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French telecoms operator Iliad has made a $15 billion cash offer to purchase 56.6 percent of T-Mobile USA, the No. 4 U.S. mobile provider, an unexpected move that counters an earlier merger proposal by Sprint.
T-Mobile confirmed to CNBC that it received a proposal from Iliad, but said it had no further comment on the matter at this time.
Iliad submitted the bid to T-Mobile's board of directors and said it is working with leading international banks to secure financing for the deal.
"The U.S. mobile market is large and attractive, " Iliad said in a statement. "T-Mobile US has successfully established a disruptive position, which in many ways, is similar to the one Iliad has built in France. "
The company said it values the remaining 43.4 percent of company at $40.5 per share on the basis of $10 billion of synergies to the benefit of the T-Mobile U.S. shareholders.
Dow Jones first reported the news, citing a an unnamed source who said Iliad views the bid as a "one-time opportunity to enter the world's-largest telecoms market."
Iliad has disrupted the French mobile and broadband market over the past few years with its ultra-cheap subscriber plans.
Watch: Is telecom undervalued?
Japan's SoftBank, which controls Sprint, and T-Mobile owner Deutsche Telekom AG had reportedly agreed to broad terms of a merger between the two firms, under which Sprint would pay around $40 per share for T-Mobile, valuing the smaller rival at nearly $32 billion, according to Reuters, who said the deal was expected to occur sometime after September.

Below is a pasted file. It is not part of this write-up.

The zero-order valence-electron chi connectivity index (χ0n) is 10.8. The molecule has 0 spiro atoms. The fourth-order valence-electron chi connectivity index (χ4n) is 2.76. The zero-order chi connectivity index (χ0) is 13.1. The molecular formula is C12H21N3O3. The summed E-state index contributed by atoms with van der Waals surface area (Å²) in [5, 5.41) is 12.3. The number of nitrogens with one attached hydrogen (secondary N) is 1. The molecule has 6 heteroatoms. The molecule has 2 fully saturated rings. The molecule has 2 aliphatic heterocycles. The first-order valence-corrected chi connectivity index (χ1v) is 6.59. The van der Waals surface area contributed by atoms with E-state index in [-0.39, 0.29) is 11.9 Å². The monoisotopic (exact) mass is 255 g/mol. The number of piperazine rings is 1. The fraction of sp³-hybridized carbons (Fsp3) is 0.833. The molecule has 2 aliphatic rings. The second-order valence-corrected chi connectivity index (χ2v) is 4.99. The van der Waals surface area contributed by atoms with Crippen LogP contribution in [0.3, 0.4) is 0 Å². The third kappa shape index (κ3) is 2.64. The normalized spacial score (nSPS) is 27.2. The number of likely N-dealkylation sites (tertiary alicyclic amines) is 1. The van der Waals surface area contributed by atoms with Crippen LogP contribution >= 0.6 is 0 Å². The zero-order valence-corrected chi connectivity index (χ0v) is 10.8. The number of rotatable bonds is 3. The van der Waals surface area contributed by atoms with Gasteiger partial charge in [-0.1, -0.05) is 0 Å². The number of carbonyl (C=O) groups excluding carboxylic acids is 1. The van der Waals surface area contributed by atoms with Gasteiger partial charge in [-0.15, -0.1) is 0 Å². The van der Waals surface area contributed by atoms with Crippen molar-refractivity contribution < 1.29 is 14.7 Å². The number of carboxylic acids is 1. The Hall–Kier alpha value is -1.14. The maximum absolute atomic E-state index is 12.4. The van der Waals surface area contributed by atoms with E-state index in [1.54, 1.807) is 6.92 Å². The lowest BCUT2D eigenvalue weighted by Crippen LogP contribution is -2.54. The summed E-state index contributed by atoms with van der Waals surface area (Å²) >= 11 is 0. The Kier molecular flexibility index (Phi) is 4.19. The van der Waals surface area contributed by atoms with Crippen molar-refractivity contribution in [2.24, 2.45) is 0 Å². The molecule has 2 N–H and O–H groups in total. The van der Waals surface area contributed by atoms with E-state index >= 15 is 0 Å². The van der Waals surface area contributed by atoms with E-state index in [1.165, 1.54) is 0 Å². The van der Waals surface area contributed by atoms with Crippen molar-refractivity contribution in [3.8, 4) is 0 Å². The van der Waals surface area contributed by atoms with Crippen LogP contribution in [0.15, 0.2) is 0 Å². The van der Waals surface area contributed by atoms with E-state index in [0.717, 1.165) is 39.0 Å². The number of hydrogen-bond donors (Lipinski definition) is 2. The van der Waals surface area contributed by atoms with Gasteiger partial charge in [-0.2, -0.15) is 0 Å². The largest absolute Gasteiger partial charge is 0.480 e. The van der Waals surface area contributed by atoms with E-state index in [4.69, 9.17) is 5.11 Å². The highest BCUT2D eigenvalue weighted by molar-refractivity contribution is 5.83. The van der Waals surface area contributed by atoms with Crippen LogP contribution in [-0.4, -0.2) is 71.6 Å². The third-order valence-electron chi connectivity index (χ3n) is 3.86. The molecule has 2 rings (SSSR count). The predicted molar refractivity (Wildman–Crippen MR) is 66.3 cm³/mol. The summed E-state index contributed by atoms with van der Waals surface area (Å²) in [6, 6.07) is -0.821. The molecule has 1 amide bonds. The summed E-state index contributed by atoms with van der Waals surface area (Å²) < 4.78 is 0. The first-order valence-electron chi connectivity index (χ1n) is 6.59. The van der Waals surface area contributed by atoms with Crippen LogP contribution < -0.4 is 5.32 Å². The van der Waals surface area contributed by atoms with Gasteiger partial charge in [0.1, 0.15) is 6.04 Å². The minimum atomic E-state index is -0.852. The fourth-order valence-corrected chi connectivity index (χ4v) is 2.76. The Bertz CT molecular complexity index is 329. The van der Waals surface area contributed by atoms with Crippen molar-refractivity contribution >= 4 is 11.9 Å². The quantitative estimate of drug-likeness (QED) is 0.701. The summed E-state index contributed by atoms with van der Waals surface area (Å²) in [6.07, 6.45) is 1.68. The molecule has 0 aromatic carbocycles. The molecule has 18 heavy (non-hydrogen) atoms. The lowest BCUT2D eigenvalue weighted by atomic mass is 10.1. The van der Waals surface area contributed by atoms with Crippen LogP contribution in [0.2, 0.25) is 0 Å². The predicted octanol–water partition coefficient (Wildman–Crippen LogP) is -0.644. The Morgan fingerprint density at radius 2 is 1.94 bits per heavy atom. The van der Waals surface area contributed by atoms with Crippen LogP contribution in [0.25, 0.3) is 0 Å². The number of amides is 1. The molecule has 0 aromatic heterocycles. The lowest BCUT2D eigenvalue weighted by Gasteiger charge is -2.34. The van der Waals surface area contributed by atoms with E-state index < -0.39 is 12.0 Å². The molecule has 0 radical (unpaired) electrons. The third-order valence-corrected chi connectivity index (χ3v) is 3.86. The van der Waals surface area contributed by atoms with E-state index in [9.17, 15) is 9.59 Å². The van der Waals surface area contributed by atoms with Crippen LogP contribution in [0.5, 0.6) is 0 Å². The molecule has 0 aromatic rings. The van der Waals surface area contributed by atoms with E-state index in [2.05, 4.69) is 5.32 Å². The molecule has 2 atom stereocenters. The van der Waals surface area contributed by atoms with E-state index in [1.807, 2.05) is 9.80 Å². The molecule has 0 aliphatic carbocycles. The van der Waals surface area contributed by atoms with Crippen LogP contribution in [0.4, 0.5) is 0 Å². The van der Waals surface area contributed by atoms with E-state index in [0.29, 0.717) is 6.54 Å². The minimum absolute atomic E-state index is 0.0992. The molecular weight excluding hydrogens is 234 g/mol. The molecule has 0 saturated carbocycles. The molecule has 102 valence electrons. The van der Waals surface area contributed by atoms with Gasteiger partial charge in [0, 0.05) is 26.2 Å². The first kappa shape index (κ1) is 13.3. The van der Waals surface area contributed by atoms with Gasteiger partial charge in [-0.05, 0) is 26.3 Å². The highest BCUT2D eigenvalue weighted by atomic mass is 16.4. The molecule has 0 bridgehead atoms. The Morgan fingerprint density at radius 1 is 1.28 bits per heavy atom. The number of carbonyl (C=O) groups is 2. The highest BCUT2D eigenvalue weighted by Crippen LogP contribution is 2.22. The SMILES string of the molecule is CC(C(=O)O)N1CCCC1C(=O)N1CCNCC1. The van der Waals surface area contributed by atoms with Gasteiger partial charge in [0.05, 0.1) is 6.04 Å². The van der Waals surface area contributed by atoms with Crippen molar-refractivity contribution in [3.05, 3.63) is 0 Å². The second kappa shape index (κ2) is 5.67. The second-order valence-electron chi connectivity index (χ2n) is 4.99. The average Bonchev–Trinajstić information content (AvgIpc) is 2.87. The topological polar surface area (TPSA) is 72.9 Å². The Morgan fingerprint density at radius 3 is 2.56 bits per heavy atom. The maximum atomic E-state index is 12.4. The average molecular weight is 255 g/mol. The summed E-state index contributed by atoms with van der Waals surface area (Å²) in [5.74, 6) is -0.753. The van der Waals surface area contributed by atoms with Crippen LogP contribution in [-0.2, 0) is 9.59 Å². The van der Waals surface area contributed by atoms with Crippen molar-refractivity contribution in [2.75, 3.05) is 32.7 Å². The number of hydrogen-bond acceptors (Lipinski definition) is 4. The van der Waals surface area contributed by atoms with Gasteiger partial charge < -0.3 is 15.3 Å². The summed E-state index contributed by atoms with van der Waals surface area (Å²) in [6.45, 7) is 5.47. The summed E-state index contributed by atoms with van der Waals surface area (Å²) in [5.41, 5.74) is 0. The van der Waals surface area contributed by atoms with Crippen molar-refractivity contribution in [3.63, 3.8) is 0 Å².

S&P Capital IQ's Angelo Zino has a hold recommendation on T-Mobile and he believes Sprint can top the Iliad's offer, but says a merger of the two companies would endure intense scrutiny.
"We believe Sprint remains highly interested in acquiring [T-Mobile] and can provide a more superior offer to its shareholders," Zino said, adding that a potential offer from Sprint would likely face "significant regulatory hurdles as opposed to Iliad's."
Sprint shares dropped as much as 8 percent after the announcement, while T-Mobile shares rose more than 7 percent after being halted earlier.
"The opportunity for a transaction that brings capital and spectrum would be highly beneficial,'' T-Mobile CEO John Legere told CNBC earlier Thursday. "The opportunity to bring Sprint and T-Mobile together is one. But there are many different ways to to this and we will consider all of them."
During the second-quarter, T-Mobile added 1.5 million net customers in the and 102,000 net prepaid subscribers, compared with prepaid subscriber losses for the top four wireless carriers, according to Reuters.
Looking forward, the company raised its full year guidance and says it now expects to add between 3 million and 3.5 million postpaid customers in 2014.
—By CNBC's Karma Allen. Reuters contributed to this report.